Boring Outside

‘Know thyself’, was the motto of the ancient world. ‘Don’t be evil,’ is Google’s. ‘Don’t be boring’ is the adage of the high-tech consumer world.

Boredom kills. It’s killing Sony and Nokia and it may kill Intel. While you can get away with screwing your customers, short-changing your customers and fooling your customers – as Intel has demonstrated – you can’t get away with boring your customers.

While the CPU market is growing in single digit percentages, the applications processor market is growing at 40% a year and, by 2015, the value of the markets will match at around $33-34 billion, according to Nomura.


This will have important consequences.


ARM, of course, is dominant in the fastest growing processor end markets such as tablets and smartphones and Intel is dominant in slow-growing markets like notebooks, stagnant markets like desktops and declining markets like netbooks.


Intel’s iron grip on the netbook, notebook and desktop markets means that the products all look the same, and there’s been little innovation. Consumers are increasingly finding these product categories boring. ‘Intel Inside’ now equates with ‘Boring Outside’..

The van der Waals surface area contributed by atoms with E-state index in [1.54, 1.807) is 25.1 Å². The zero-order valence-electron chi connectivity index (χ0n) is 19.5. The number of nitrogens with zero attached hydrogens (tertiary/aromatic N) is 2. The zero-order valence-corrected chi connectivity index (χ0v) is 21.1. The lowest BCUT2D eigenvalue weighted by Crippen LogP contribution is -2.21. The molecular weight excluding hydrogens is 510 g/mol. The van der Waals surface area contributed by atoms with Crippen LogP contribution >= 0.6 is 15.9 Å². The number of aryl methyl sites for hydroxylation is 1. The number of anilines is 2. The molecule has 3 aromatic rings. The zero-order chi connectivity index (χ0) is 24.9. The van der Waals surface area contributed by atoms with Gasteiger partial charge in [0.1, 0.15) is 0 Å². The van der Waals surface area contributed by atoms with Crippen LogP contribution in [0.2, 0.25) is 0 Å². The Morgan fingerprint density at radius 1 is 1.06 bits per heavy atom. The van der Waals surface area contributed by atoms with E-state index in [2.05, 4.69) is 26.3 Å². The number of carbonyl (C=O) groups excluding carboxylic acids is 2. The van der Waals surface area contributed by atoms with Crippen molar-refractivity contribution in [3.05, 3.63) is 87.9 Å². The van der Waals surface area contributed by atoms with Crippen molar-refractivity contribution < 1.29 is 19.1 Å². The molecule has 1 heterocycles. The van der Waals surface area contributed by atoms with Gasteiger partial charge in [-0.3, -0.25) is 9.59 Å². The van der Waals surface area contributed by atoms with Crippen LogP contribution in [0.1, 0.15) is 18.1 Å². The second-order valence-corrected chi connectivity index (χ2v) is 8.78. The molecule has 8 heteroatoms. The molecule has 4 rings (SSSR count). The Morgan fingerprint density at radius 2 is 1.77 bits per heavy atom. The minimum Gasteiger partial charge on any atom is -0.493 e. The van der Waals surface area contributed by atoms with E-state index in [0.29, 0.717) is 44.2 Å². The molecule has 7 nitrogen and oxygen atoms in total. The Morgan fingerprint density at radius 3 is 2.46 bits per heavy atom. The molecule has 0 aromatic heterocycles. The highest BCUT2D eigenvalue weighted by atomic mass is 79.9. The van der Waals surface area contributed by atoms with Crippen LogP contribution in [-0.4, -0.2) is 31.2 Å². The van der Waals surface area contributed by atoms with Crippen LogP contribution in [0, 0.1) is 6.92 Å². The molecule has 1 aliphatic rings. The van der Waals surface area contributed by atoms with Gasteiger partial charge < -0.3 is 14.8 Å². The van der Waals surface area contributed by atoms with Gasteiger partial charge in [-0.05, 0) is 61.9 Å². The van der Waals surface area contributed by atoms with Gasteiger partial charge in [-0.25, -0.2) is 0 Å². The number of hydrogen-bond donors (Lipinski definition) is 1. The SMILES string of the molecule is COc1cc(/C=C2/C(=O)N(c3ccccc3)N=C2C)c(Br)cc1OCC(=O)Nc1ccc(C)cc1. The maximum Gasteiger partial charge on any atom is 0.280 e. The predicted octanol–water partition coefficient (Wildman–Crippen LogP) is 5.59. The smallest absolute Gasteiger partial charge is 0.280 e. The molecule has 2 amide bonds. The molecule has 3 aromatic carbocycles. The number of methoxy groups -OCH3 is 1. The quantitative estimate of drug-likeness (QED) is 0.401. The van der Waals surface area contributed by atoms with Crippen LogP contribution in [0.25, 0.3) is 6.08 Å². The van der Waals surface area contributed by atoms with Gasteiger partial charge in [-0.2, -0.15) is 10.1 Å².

For excitement and innovation, consumers go to smartphones and tablets where volumes are soaring.

One interesting consequence of the rise of the apps processor, according to Nomura, is that, with ARM-based processors expected to move into computing, this gives Samsung its chance to overtake Intel in the processor market.


The gap is wide at the moment, with Intel’s chip revenue at $50 billion and Samsung’s at $30 billion, but a move to ARM-based computing could see Samsung closing the gap, says Nomura.